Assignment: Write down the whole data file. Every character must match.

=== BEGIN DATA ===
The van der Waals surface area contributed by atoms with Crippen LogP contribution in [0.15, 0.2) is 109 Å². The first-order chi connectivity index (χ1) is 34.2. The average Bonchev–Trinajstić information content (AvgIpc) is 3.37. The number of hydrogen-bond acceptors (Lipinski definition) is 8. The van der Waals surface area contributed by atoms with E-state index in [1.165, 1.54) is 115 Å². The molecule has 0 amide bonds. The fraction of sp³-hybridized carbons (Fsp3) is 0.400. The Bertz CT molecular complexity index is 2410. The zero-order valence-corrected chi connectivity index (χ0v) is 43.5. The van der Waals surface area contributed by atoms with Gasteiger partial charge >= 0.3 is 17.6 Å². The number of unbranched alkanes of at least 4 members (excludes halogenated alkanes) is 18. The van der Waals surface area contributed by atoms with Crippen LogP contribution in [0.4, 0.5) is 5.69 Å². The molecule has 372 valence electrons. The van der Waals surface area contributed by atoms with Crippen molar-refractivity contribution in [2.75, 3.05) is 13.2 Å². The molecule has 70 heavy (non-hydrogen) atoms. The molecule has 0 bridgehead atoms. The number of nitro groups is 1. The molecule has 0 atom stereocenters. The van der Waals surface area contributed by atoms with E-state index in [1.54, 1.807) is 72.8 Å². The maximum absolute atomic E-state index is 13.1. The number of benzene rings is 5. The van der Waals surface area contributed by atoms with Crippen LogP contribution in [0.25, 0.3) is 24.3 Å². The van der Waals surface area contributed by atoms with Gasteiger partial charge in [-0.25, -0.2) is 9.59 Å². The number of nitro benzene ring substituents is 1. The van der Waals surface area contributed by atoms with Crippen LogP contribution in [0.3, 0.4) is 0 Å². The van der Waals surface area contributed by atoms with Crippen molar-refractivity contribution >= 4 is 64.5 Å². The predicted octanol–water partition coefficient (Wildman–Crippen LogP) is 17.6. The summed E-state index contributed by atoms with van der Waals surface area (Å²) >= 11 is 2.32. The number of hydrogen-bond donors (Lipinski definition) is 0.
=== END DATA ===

The van der Waals surface area contributed by atoms with Crippen LogP contribution in [0.15, 0.2) is 109 Å². The first-order chi connectivity index (χ1) is 34.2. The average Bonchev–Trinajstić information content (AvgIpc) is 3.37. The number of hydrogen-bond acceptors (Lipinski definition) is 8. The van der Waals surface area contributed by atoms with E-state index in [1.165, 1.54) is 115 Å². The molecule has 0 amide bonds. The fraction of sp³-hybridized carbons (Fsp3) is 0.400. The Bertz CT molecular complexity index is 2410. The zero-order valence-corrected chi connectivity index (χ0v) is 43.5. The van der Waals surface area contributed by atoms with Gasteiger partial charge >= 0.3 is 17.6 Å². The number of unbranched alkanes of at least 4 members (excludes halogenated alkanes) is 18. The van der Waals surface area contributed by atoms with Crippen LogP contribution in [0.4, 0.5) is 5.69 Å². The molecule has 372 valence electrons. The van der Waals surface area contributed by atoms with Crippen molar-refractivity contribution in [2.75, 3.05) is 13.2 Å². The molecule has 70 heavy (non-hydrogen) atoms. The molecule has 0 bridgehead atoms. The number of nitro groups is 1. The molecule has 0 atom stereocenters. The van der Waals surface area contributed by atoms with E-state index in [1.54, 1.807) is 72.8 Å². The maximum absolute atomic E-state index is 13.1. The number of benzene rings is 5. The van der Waals surface area contributed by atoms with Crippen LogP contribution in [0.25, 0.3) is 24.3 Å². The van der Waals surface area contributed by atoms with Gasteiger partial charge in [-0.25, -0.2) is 9.59 Å². The number of nitro benzene ring substituents is 1. The van der Waals surface area contributed by atoms with Crippen LogP contribution in [0.3, 0.4) is 0 Å². The van der Waals surface area contributed by atoms with Crippen molar-refractivity contribution >= 4 is 64.5 Å². The predicted octanol–water partition coefficient (Wildman–Crippen LogP) is 17.6. The summed E-state index contributed by atoms with van der Waals surface area (Å²) >= 11 is 2.32. The number of hydrogen-bond donors (Lipinski definition) is 0.